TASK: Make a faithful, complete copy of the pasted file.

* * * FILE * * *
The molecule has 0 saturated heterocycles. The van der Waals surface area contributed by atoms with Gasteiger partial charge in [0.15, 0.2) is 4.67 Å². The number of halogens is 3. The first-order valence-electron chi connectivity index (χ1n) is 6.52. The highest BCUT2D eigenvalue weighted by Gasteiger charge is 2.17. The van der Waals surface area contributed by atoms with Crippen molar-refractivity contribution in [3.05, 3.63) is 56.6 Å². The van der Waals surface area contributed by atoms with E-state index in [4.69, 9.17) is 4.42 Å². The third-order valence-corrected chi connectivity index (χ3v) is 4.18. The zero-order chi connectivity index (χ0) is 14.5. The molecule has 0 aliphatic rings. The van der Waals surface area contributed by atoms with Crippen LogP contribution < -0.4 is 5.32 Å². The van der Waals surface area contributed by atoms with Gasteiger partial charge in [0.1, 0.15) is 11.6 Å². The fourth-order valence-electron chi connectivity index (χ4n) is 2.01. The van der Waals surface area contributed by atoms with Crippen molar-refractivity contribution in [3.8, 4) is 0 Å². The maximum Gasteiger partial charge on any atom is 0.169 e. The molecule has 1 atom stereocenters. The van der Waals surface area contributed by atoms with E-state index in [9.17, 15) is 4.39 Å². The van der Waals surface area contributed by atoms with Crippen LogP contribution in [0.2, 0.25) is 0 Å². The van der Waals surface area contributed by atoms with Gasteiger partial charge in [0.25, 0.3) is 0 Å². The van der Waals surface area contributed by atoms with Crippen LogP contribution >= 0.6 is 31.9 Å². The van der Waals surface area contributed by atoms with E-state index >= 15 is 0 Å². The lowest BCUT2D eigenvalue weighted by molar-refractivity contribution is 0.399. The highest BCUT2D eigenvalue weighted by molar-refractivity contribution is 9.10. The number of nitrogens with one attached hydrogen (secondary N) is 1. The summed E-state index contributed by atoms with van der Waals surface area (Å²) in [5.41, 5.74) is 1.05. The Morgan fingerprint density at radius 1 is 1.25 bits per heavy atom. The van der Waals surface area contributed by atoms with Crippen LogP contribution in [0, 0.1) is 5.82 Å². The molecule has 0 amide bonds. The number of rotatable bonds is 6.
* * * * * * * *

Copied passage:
The molecule has 0 saturated heterocycles. The van der Waals surface area contributed by atoms with Gasteiger partial charge in [0.15, 0.2) is 4.67 Å². The number of halogens is 3. The first-order valence-electron chi connectivity index (χ1n) is 6.52. The highest BCUT2D eigenvalue weighted by Gasteiger charge is 2.17. The van der Waals surface area contributed by atoms with Crippen molar-refractivity contribution in [3.05, 3.63) is 56.6 Å². The van der Waals surface area contributed by atoms with E-state index in [4.69, 9.17) is 4.42 Å². The third-order valence-corrected chi connectivity index (χ3v) is 4.18. The zero-order chi connectivity index (χ0) is 14.5. The molecule has 0 aliphatic rings. The van der Waals surface area contributed by atoms with Crippen LogP contribution < -0.4 is 5.32 Å². The van der Waals surface area contributed by atoms with Gasteiger partial charge in [0.1, 0.15) is 11.6 Å². The fourth-order valence-electron chi connectivity index (χ4n) is 2.01. The van der Waals surface area contributed by atoms with Crippen molar-refractivity contribution in [3.8, 4) is 0 Å². The maximum Gasteiger partial charge on any atom is 0.169 e. The molecule has 1 atom stereocenters. The van der Waals surface area contributed by atoms with E-state index in [9.17, 15) is 4.39 Å². The van der Waals surface area contributed by atoms with Crippen LogP contribution in [0.2, 0.25) is 0 Å². The van der Waals surface area contributed by atoms with Gasteiger partial charge in [0.25, 0.3) is 0 Å². The van der Waals surface area contributed by atoms with Crippen LogP contribution >= 0.6 is 31.9 Å². The van der Waals surface area contributed by atoms with E-state index >= 15 is 0 Å². The lowest BCUT2D eigenvalue weighted by molar-refractivity contribution is 0.399. The highest BCUT2D eigenvalue weighted by molar-refractivity contribution is 9.10. The number of nitrogens with one attached hydrogen (secondary N) is 1. The summed E-state index contributed by atoms with van der Waals surface area (Å²) in [5.41, 5.74) is 1.05. The Morgan fingerprint density at radius 1 is 1.25 bits per heavy atom. The van der Waals surface area contributed by atoms with Crippen LogP contribution in [0, 0.1) is 5.82 Å². The molecule has 0 amide bonds. The number of rotatable bonds is 6.